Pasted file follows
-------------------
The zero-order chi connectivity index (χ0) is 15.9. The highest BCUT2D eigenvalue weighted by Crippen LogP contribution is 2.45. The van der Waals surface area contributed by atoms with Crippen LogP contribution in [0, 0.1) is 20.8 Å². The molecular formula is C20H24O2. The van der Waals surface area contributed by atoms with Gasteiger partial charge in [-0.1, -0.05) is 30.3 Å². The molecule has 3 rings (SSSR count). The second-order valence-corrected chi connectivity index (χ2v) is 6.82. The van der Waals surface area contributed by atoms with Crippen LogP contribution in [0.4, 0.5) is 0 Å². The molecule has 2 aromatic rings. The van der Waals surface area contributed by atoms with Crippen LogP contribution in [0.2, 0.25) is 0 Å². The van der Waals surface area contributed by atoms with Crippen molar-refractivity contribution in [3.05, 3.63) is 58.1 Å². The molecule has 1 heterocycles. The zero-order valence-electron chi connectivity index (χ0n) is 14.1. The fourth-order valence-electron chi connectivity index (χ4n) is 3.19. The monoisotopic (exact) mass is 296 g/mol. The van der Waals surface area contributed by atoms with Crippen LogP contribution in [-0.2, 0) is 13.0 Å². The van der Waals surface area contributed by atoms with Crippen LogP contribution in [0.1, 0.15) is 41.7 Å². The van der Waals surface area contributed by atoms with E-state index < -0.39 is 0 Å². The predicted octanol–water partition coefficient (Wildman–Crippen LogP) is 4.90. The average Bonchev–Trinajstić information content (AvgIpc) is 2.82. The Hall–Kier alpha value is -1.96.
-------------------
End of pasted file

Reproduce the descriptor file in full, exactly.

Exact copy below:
The zero-order chi connectivity index (χ0) is 15.9. The highest BCUT2D eigenvalue weighted by Crippen LogP contribution is 2.45. The van der Waals surface area contributed by atoms with Crippen LogP contribution in [0, 0.1) is 20.8 Å². The molecular formula is C20H24O2. The van der Waals surface area contributed by atoms with Gasteiger partial charge in [-0.1, -0.05) is 30.3 Å². The molecule has 3 rings (SSSR count). The second-order valence-corrected chi connectivity index (χ2v) is 6.82. The van der Waals surface area contributed by atoms with Crippen LogP contribution in [0.4, 0.5) is 0 Å². The molecule has 2 aromatic rings. The van der Waals surface area contributed by atoms with Crippen LogP contribution in [0.2, 0.25) is 0 Å². The van der Waals surface area contributed by atoms with Crippen molar-refractivity contribution in [3.05, 3.63) is 58.1 Å². The molecule has 1 heterocycles. The zero-order valence-electron chi connectivity index (χ0n) is 14.1. The fourth-order valence-electron chi connectivity index (χ4n) is 3.19. The monoisotopic (exact) mass is 296 g/mol. The van der Waals surface area contributed by atoms with Crippen LogP contribution in [-0.2, 0) is 13.0 Å². The van der Waals surface area contributed by atoms with Crippen LogP contribution in [0.1, 0.15) is 41.7 Å². The van der Waals surface area contributed by atoms with E-state index < -0.39 is 0 Å². The predicted octanol–water partition coefficient (Wildman–Crippen LogP) is 4.90. The average Bonchev–Trinajstić information content (AvgIpc) is 2.82. The Hall–Kier alpha value is -1.96.